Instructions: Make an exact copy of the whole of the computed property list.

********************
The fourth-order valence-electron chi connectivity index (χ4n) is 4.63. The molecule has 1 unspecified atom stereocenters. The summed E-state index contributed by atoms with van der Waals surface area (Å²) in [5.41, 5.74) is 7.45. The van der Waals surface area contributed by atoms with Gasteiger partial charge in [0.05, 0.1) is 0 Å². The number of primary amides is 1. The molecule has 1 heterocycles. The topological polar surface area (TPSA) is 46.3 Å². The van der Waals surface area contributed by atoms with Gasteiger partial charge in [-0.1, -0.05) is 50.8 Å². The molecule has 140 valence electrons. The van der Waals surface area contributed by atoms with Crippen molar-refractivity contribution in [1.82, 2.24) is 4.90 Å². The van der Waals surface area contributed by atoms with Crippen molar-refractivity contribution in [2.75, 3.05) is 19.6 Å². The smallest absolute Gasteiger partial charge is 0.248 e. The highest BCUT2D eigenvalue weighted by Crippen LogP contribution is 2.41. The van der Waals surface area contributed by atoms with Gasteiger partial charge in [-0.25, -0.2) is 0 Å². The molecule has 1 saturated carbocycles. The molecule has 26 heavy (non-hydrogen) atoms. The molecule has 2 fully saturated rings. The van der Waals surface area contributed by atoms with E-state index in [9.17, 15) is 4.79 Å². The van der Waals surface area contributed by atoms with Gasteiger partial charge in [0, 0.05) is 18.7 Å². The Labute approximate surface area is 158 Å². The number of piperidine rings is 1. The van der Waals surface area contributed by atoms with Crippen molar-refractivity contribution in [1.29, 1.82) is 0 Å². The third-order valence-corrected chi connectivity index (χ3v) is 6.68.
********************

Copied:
The fourth-order valence-electron chi connectivity index (χ4n) is 4.63. The molecule has 1 unspecified atom stereocenters. The summed E-state index contributed by atoms with van der Waals surface area (Å²) in [5.41, 5.74) is 7.45. The van der Waals surface area contributed by atoms with Gasteiger partial charge in [0.05, 0.1) is 0 Å². The number of primary amides is 1. The molecule has 1 heterocycles. The topological polar surface area (TPSA) is 46.3 Å². The van der Waals surface area contributed by atoms with Gasteiger partial charge in [-0.1, -0.05) is 50.8 Å². The molecule has 140 valence electrons. The van der Waals surface area contributed by atoms with Crippen molar-refractivity contribution in [1.82, 2.24) is 4.90 Å². The van der Waals surface area contributed by atoms with Crippen molar-refractivity contribution in [2.75, 3.05) is 19.6 Å². The smallest absolute Gasteiger partial charge is 0.248 e. The highest BCUT2D eigenvalue weighted by Crippen LogP contribution is 2.41. The van der Waals surface area contributed by atoms with Gasteiger partial charge in [-0.25, -0.2) is 0 Å². The molecule has 1 saturated carbocycles. The molecule has 26 heavy (non-hydrogen) atoms. The molecule has 2 fully saturated rings. The van der Waals surface area contributed by atoms with E-state index in [9.17, 15) is 4.79 Å². The van der Waals surface area contributed by atoms with Gasteiger partial charge in [0, 0.05) is 18.7 Å². The Labute approximate surface area is 158 Å². The number of piperidine rings is 1. The van der Waals surface area contributed by atoms with Crippen molar-refractivity contribution in [1.29, 1.82) is 0 Å². The third-order valence-corrected chi connectivity index (χ3v) is 6.68.